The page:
Deepfake posts that duplicate faces of celebrities are pouring in on social networking services such as TikTok and YouTube. As technology becomes sophisticated, there a frequent cases of people being deceived by these videos, not knowing that they are fake. While deepfakes are becoming an interesting element on social media, there are also great concerns that it they are being abused as an illegal composite.
As of April 30th, If you search deepfake on TikTok, you can easily see deepfake posts with the faces of famous celebrities such as singers BlackPink members Jennie and Jisoo. Users post content by synthesizing faces onto their own and dancing. The targets of Korean politicians and famous Hollywood actors are endless. Earlier, a Tom Cruise’s deepfake post appeared on TikTok and became popular.
Deepfake is a technology that uses Deep Learning, a field of artificial intelligence, to create video clips that synthesize human faces or certain areas. With the advancement of technology, images that are difficult to distinguish between fake and real images are produced. In some cases, BlackPink deepfake that are posted on TikTok successfully deceive fans, who write comments such as “Jisoo, you’re doing TikTok now!? You have to follow me.”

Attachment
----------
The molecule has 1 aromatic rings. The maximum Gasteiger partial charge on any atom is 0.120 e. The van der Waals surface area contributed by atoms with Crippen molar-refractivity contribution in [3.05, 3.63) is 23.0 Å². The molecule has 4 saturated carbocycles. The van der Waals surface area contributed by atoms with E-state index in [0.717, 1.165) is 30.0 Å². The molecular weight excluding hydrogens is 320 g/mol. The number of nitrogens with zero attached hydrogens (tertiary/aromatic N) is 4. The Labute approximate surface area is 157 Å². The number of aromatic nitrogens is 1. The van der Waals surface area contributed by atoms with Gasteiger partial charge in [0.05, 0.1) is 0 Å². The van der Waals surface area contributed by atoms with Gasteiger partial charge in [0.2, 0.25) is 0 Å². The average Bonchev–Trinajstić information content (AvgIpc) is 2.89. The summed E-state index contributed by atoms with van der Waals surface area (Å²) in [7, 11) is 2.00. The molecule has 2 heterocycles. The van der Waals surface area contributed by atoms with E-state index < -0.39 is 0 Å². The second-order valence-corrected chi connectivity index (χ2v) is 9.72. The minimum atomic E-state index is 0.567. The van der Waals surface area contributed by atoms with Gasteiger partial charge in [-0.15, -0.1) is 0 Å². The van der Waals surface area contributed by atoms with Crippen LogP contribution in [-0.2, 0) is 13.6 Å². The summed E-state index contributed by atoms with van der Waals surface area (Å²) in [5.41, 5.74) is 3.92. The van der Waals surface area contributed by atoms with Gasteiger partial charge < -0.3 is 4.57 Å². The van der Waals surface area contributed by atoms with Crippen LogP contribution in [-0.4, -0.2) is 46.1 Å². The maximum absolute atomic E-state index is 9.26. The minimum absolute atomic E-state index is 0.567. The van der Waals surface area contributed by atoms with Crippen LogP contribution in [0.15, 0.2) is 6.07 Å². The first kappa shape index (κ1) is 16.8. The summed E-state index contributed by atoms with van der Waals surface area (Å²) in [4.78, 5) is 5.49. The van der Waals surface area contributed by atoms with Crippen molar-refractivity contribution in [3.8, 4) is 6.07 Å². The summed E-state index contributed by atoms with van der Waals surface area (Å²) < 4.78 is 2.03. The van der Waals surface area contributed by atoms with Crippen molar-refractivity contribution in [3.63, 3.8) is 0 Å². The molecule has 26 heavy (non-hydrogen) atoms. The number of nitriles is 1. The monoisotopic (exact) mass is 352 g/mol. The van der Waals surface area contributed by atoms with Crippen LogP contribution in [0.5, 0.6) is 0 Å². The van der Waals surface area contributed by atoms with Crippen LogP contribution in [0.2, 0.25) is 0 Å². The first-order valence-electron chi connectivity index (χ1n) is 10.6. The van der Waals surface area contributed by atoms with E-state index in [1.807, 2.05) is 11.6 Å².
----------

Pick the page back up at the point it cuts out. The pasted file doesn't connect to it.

It is not a problem if users specify that the videos are not real. However, there are cases of people abusing this new technology, such as impersonating celebrities. TikTok considers this a violation of community guidelines and is taking measures to remove them.
Meanwhile, deepfakes are also being abused for sexual purposes. In particular, Korean celebrities are the main victims of this. According to the Dutch cyber security company Deep Trace, about 20% of related videos were K-pop singers. In addition, illegal videos of ordinary people’s faces are shared through social networking services (SNS) such as Twitter and the Dark Web.
Video production that sexually targets others through deepfakes are subject to punishment. According to Article 14-2 of the Special Act on the Punishment of Sexual Violence Crimes, which was revised in June last year, it can be sentenced to up to five years in prison or fined up to 50 million won.
However, there are insufficient rules for punishment for simple viewing behavior. This is because if you own or purchase a video with deepfakes or deepvoices that are not edited, synthesized, or processed, it is classified as a “false video”. In the case of requesting unity, punishment can be made as “incitement” or a “joint criminal” depending on the case.
[Source: Herald Econ via Naver]